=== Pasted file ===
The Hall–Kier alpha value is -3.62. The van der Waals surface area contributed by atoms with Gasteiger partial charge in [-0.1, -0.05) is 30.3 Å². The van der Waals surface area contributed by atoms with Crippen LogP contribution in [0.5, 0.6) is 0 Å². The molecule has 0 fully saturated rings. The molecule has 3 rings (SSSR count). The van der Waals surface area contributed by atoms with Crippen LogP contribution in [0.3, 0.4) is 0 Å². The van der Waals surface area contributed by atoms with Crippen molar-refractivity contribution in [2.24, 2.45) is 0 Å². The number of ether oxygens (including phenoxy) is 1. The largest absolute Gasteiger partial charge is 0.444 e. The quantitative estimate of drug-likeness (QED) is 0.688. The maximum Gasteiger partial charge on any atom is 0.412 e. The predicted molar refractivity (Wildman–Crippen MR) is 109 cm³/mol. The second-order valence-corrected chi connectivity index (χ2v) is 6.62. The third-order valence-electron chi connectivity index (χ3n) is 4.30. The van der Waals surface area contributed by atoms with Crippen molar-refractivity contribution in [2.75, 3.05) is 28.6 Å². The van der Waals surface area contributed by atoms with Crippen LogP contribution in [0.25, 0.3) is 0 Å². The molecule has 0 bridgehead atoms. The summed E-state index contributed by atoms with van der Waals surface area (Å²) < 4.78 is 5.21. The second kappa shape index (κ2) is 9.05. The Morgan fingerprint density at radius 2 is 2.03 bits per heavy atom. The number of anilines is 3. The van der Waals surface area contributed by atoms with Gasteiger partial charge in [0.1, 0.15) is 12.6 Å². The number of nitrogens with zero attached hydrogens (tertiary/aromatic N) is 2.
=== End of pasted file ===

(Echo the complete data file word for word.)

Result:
The Hall–Kier alpha value is -3.62. The van der Waals surface area contributed by atoms with Gasteiger partial charge in [-0.1, -0.05) is 30.3 Å². The van der Waals surface area contributed by atoms with Crippen LogP contribution in [0.5, 0.6) is 0 Å². The molecule has 0 fully saturated rings. The molecule has 3 rings (SSSR count). The van der Waals surface area contributed by atoms with Crippen LogP contribution in [0.3, 0.4) is 0 Å². The van der Waals surface area contributed by atoms with Crippen molar-refractivity contribution in [2.24, 2.45) is 0 Å². The number of ether oxygens (including phenoxy) is 1. The largest absolute Gasteiger partial charge is 0.444 e. The quantitative estimate of drug-likeness (QED) is 0.688. The maximum Gasteiger partial charge on any atom is 0.412 e. The predicted molar refractivity (Wildman–Crippen MR) is 109 cm³/mol. The second-order valence-corrected chi connectivity index (χ2v) is 6.62. The third-order valence-electron chi connectivity index (χ3n) is 4.30. The van der Waals surface area contributed by atoms with Crippen molar-refractivity contribution in [2.75, 3.05) is 28.6 Å². The van der Waals surface area contributed by atoms with Crippen LogP contribution in [0.25, 0.3) is 0 Å². The molecule has 0 bridgehead atoms. The summed E-state index contributed by atoms with van der Waals surface area (Å²) < 4.78 is 5.21. The second kappa shape index (κ2) is 9.05. The Morgan fingerprint density at radius 2 is 2.03 bits per heavy atom. The number of anilines is 3. The van der Waals surface area contributed by atoms with Gasteiger partial charge in [0.1, 0.15) is 12.6 Å². The number of nitrogens with zero attached hydrogens (tertiary/aromatic N) is 2.